Tinubu, NNPC urged to stop pipeline contracts to ex-Militants

By Ologeh Joseph Chibu

Civil rights group promise to launch global campaign

President Bola Tinubu and the Nigerian National Petroleum Company, (NNPC) have been asked to stop the award of pipeline contracts to individuals and groups linked with armed rebellion and militancy.

At a World Press conference organized by Nigerian Coalition of Civil Society Groups held in Lagos on Monday, the groups said for stability and sustainable development in Nigeria, the Federal Government should stop the award of contracts to leaders of armed groups that had in the past been associated with violence in the oil producing communities.

The event was addressed by leaders of the coalition, Mr Taiwo Adeleye, Mallam Lateef Abdulazeez and  Fredrick Ojauka. Hundreds of leaders of civil society, media and labour leaders attended the event in Lagos. The groups said there was no justification for sustaining pipeline contract protection given to Tanita owned by Chief Government Ekpemukpolo, alias Tompolo who was once associated with violence in the Niger Delta adding that the politics of appeasement of armed groups through pipeline protection will spell doom to Nigeria on the long run.

The coalition said it supports oil pipeline being giving to non state actors but such actors should not be suspected gun runners.

‘President Tinubu needs to be decisive and not succumb to blackmail’ the groups said. It said it will launch a massive, global, legal campaign to ensure the contracts are stopped by the Federal Government. The coalition also condemned the idea of giving pipeline contracts in Imo, Abia, Ondo, Lagos and Delta to people who are not indigenous to the areas. It warned that pipeline contracts given to ex-militants will further empower them to unleash violence on communities living in areas of their operation.

The group said some of the people parading themselves as pipeline contractors are gun runners using the contract as an opportunity to aid their ability to proliferate arms in the Niger-Delta. The group said the recent killing of 17 soldiers and the armed confrontation between Okoloma and Okolobo communities are clear indications that illicit arms are linked to former militants who have been made stupendously rich by the Nigerian authorities.

‘The Coalition is alarmed by the ongoing environmental and security crises affecting local communities, exacerbated by questionable pipeline surveillance contracts.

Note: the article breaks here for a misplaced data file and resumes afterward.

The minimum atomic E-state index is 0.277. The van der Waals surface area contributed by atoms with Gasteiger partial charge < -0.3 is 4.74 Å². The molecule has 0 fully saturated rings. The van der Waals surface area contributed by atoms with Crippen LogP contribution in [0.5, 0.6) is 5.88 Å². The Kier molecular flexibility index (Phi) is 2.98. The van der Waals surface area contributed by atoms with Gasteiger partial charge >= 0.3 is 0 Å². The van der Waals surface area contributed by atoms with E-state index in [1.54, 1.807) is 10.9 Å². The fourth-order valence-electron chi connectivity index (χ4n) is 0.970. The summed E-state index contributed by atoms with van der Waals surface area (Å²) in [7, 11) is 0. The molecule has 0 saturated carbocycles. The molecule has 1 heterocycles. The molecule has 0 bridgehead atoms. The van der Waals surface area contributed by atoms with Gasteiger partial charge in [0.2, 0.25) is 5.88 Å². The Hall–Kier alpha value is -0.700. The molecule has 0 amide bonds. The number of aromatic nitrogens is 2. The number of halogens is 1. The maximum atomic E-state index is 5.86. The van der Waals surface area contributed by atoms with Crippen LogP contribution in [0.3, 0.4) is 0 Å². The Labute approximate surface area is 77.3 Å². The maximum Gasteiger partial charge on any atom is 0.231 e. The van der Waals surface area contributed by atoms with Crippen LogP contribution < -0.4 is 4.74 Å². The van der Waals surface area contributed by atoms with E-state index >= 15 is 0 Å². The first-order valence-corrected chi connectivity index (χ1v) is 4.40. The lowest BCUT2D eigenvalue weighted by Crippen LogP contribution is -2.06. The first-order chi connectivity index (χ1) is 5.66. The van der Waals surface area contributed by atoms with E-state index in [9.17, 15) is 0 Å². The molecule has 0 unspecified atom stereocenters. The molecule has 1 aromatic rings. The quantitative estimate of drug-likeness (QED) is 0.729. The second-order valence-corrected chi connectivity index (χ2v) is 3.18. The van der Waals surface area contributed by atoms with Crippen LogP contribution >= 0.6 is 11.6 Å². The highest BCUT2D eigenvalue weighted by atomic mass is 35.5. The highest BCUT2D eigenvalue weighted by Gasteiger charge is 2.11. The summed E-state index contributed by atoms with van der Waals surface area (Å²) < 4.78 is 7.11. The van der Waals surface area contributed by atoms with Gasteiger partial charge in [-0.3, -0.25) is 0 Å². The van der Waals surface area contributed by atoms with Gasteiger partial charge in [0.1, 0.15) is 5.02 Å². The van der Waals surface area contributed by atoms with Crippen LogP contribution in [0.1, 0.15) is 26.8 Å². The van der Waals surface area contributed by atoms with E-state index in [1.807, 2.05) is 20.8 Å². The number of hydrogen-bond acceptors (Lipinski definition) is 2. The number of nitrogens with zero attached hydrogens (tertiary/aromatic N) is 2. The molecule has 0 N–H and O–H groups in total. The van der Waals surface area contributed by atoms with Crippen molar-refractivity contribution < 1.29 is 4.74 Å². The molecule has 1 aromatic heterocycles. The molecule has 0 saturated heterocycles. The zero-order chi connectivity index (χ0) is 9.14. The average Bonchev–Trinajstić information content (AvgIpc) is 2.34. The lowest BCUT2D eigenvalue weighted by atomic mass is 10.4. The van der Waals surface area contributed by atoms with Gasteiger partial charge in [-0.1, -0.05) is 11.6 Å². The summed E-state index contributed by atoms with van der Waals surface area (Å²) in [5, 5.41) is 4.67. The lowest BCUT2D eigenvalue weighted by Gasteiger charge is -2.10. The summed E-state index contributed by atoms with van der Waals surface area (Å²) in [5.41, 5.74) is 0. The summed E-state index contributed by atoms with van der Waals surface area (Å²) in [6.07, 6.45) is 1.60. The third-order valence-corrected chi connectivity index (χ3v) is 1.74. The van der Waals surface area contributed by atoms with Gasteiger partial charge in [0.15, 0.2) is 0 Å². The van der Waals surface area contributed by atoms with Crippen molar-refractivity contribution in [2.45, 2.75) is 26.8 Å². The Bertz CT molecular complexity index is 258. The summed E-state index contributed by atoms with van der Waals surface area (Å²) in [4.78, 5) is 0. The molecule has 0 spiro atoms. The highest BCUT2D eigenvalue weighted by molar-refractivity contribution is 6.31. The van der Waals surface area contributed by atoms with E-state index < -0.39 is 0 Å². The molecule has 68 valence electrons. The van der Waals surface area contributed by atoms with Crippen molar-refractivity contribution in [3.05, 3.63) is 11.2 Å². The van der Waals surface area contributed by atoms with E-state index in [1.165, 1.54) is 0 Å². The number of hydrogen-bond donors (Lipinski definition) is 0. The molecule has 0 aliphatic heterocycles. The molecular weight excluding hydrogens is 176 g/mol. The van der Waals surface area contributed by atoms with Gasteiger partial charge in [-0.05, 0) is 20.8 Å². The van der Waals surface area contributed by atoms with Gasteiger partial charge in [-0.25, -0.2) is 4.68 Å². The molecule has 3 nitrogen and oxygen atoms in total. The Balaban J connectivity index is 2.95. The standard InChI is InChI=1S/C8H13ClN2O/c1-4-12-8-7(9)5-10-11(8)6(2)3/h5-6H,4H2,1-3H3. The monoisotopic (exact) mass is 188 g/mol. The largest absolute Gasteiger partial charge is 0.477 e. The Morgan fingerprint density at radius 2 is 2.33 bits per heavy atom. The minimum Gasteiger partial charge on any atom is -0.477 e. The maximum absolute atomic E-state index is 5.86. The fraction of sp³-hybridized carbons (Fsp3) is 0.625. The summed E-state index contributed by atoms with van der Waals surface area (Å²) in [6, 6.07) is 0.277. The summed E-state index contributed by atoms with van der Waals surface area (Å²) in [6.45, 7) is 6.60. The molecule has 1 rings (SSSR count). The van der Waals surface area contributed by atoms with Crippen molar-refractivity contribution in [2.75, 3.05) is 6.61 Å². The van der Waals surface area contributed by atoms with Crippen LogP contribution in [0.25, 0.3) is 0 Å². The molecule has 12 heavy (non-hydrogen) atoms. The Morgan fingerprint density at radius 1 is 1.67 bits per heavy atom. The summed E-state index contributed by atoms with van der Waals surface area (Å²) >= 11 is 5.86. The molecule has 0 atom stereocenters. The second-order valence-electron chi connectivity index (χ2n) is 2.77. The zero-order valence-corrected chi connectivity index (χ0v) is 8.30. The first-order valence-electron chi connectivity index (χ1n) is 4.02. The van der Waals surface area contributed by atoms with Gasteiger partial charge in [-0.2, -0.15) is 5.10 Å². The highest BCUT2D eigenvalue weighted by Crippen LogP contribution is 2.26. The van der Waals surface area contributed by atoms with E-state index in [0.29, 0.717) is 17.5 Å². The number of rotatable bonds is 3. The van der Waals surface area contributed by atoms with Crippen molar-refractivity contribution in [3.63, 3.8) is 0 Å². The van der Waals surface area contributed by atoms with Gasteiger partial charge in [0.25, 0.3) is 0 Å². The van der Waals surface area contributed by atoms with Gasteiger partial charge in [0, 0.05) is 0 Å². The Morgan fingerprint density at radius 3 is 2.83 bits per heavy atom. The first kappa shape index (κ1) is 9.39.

We commend the Nigerian Navy for remarkable efforts to deal with oil theft and the determination to root out illegal refineries which have serious implications on domestic and corporation utility of Petroleum products. Military troops deactivate 68 illegal refining sites in Niger Delta’ the coalition said. 

The groups said they were impressed by the Navy that recovered 234,000 litres of stolen crude oil, 160,800. Nigeria remains largely dependent on oil but exploration must take into consideration humanity in the context of environmental and livelihood security. 

Adeleye said ‘We are however concerned about the future of oil, livelihood and human security in Nigeria. What will Nigeria look like in the next 15 or 20 years? What immediate, short term and long term and strategy do we have for oil security and National Security? Will Nigerian oil installations continued to be protected by non-state actors? What is the mission of the stake actors currently charged with the responsibility of protecting oil assets?’

It said recent developments highlight a disturbing trend where surveillance contracts are being awarded to individuals and entities with a history of militant activity against the Nigerian state. It said such decisions not only compromise national security but also risk empowering these groups to further arm themselves, thereby perpetuating violence and instability in a region already beset by challenges. 

The group said the shocking attack in Okuama village, resulting in the tragic loss of 17 soldiers, serves as a stark reminder of the consequences of arming those with a history of violence one of which is the proliferation of arms and the fact that many non state actors are still in possession of illicit weapons. It means the killings of soldiers and civilians in the oil producing areas may continue.